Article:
Often times when working with underserved communities the perception may be that those receiving the services should just be thankful for whatever help they receive, but this is not so with LifeLong Medical Carae. “People are proud, they don’t want to take handouts and they just want to be respected. They may not feel that they can or want to give a negative opinion because it’s already free or that they may be treated poorly,” she admits. “But we work to break down those perceptions and really ask for true feedback.” Bazile explains how the Patient Voice Collaborative is a give and take, allowing for patients and the organizational staff to better understand eachother’s goals and challenges, which leads to more effective healthcare.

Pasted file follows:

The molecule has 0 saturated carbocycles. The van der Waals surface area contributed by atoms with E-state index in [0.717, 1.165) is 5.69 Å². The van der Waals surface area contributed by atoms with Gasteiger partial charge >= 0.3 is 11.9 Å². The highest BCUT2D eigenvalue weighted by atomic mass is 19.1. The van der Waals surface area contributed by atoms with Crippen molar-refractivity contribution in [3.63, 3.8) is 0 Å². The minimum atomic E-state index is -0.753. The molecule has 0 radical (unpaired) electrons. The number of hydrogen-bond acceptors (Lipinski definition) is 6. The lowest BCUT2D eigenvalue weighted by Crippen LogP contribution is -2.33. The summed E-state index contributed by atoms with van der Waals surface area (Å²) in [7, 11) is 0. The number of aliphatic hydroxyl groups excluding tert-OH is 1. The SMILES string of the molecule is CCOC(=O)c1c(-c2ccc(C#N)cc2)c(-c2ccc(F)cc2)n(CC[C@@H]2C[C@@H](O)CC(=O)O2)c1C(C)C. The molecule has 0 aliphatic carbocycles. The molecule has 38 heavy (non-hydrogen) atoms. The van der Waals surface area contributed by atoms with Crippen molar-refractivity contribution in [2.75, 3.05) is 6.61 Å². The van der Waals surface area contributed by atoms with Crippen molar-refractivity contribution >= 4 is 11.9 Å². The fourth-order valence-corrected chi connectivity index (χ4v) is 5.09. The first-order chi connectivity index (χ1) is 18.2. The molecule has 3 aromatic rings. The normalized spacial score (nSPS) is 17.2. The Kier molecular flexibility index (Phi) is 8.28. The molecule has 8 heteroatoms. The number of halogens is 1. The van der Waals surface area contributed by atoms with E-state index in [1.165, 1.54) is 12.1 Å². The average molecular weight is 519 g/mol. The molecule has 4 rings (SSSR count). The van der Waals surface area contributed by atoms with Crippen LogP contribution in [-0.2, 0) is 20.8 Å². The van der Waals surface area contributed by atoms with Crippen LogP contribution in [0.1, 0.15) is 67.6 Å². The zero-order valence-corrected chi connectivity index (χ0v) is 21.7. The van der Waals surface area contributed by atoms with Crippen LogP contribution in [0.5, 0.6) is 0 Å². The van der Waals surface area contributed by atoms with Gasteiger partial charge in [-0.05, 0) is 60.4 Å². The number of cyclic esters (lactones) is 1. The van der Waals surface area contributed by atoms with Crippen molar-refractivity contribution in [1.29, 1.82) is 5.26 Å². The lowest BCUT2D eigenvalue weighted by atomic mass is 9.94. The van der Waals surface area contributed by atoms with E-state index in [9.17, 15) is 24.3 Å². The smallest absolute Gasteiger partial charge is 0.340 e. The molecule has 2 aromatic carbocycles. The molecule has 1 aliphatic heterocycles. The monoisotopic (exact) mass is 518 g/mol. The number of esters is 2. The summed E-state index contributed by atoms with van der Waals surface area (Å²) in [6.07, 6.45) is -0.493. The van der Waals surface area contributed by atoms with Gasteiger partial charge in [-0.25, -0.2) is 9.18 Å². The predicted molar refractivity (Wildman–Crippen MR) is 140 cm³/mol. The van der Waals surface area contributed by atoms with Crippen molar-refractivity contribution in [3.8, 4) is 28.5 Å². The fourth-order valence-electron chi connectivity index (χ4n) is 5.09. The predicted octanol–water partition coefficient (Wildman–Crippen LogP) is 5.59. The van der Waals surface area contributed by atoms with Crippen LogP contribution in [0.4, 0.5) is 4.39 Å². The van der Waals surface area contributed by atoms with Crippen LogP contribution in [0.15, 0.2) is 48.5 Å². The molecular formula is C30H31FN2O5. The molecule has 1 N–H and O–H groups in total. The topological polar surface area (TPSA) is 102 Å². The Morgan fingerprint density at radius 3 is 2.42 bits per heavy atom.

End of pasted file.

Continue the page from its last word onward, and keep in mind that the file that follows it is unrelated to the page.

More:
Through continued outreach at a variety of community events people who may have never heard about the organization are able to learn about how it can help in their lives. “We also have community members come to tell us how much they love their doctor and how they are so glad they found us,” she says. “I am in the unique position of being an administrator but also able to be out in the community and hear about the impact our organization and services have made on members of the community.”

Girls Inc.®

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By Samantha Larrick

Girls Inc. supports girls from kindergarten through 12th grade, teaching them to be “strong, smart, and bold,” and allowing them to explore subjects that interest them. Operation Smart is one program that allows girls to express themselves. Operation Smart allows the girls in the program to explore interests in science, technology, and math, three fields where women are underrepresented, and teaches girls they can go on to whatever profession they desire.